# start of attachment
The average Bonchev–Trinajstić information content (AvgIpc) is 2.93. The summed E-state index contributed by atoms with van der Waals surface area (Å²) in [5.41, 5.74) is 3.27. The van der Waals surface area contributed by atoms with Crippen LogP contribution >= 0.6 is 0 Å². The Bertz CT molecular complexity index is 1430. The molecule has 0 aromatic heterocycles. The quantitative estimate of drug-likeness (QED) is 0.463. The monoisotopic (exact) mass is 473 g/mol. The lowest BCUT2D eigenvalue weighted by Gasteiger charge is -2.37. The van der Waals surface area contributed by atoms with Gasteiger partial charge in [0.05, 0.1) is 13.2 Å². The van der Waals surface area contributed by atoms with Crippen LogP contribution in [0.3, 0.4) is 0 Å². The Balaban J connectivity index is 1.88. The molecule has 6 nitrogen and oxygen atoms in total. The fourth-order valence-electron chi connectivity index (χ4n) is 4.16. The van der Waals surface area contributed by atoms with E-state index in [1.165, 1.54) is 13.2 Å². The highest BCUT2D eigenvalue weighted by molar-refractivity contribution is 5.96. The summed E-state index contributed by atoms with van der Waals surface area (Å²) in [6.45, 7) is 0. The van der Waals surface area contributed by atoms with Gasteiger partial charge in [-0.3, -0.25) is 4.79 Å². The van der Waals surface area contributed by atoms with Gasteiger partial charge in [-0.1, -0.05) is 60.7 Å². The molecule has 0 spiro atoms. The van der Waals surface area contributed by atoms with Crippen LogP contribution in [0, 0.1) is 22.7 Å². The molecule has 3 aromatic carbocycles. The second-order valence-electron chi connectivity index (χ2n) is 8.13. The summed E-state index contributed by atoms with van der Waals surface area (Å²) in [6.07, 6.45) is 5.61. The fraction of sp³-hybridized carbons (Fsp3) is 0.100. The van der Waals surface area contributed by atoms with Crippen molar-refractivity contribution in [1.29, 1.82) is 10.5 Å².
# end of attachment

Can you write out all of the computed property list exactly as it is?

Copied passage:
The average Bonchev–Trinajstić information content (AvgIpc) is 2.93. The summed E-state index contributed by atoms with van der Waals surface area (Å²) in [5.41, 5.74) is 3.27. The van der Waals surface area contributed by atoms with Crippen LogP contribution >= 0.6 is 0 Å². The Bertz CT molecular complexity index is 1430. The molecule has 0 aromatic heterocycles. The quantitative estimate of drug-likeness (QED) is 0.463. The monoisotopic (exact) mass is 473 g/mol. The lowest BCUT2D eigenvalue weighted by Gasteiger charge is -2.37. The van der Waals surface area contributed by atoms with Gasteiger partial charge in [0.05, 0.1) is 13.2 Å². The van der Waals surface area contributed by atoms with Crippen LogP contribution in [0.3, 0.4) is 0 Å². The Balaban J connectivity index is 1.88. The molecule has 6 nitrogen and oxygen atoms in total. The fourth-order valence-electron chi connectivity index (χ4n) is 4.16. The van der Waals surface area contributed by atoms with E-state index in [1.165, 1.54) is 13.2 Å². The highest BCUT2D eigenvalue weighted by molar-refractivity contribution is 5.96. The summed E-state index contributed by atoms with van der Waals surface area (Å²) in [6.45, 7) is 0. The van der Waals surface area contributed by atoms with Gasteiger partial charge in [-0.3, -0.25) is 4.79 Å². The van der Waals surface area contributed by atoms with Gasteiger partial charge in [-0.1, -0.05) is 60.7 Å². The molecule has 0 spiro atoms. The van der Waals surface area contributed by atoms with Crippen LogP contribution in [0, 0.1) is 22.7 Å². The molecule has 3 aromatic carbocycles. The second-order valence-electron chi connectivity index (χ2n) is 8.13. The summed E-state index contributed by atoms with van der Waals surface area (Å²) in [6.07, 6.45) is 5.61. The fraction of sp³-hybridized carbons (Fsp3) is 0.100. The van der Waals surface area contributed by atoms with Crippen molar-refractivity contribution in [1.29, 1.82) is 10.5 Å².